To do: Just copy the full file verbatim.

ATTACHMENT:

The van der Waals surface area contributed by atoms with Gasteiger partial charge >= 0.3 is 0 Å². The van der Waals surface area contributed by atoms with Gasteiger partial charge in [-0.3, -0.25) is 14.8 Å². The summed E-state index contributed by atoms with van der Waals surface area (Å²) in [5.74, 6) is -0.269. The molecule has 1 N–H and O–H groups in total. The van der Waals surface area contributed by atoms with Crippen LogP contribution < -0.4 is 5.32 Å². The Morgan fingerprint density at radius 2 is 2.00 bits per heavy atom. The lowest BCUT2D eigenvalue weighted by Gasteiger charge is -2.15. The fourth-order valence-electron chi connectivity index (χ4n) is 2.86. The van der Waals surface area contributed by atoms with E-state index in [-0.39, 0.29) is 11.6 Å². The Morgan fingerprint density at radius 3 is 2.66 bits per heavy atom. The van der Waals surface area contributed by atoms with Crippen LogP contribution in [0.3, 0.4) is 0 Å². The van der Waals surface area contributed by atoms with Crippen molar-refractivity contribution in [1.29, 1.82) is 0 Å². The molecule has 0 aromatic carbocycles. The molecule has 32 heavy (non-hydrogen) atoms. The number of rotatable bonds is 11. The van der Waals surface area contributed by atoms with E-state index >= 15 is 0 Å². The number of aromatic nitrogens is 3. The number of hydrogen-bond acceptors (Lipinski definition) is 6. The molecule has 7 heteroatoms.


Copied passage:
The van der Waals surface area contributed by atoms with Gasteiger partial charge >= 0.3 is 0 Å². The van der Waals surface area contributed by atoms with Gasteiger partial charge in [-0.3, -0.25) is 14.8 Å². The summed E-state index contributed by atoms with van der Waals surface area (Å²) in [5.74, 6) is -0.269. The molecule has 1 N–H and O–H groups in total. The van der Waals surface area contributed by atoms with Crippen LogP contribution < -0.4 is 5.32 Å². The Morgan fingerprint density at radius 2 is 2.00 bits per heavy atom. The lowest BCUT2D eigenvalue weighted by Gasteiger charge is -2.15. The fourth-order valence-electron chi connectivity index (χ4n) is 2.86. The van der Waals surface area contributed by atoms with E-state index in [-0.39, 0.29) is 11.6 Å². The Morgan fingerprint density at radius 3 is 2.66 bits per heavy atom. The van der Waals surface area contributed by atoms with Crippen LogP contribution in [0.3, 0.4) is 0 Å². The van der Waals surface area contributed by atoms with Crippen molar-refractivity contribution in [1.29, 1.82) is 0 Å². The molecule has 0 aromatic carbocycles. The molecule has 32 heavy (non-hydrogen) atoms. The number of rotatable bonds is 11. The van der Waals surface area contributed by atoms with E-state index >= 15 is 0 Å². The number of aromatic nitrogens is 3. The number of hydrogen-bond acceptors (Lipinski definition) is 6. The molecule has 7 heteroatoms.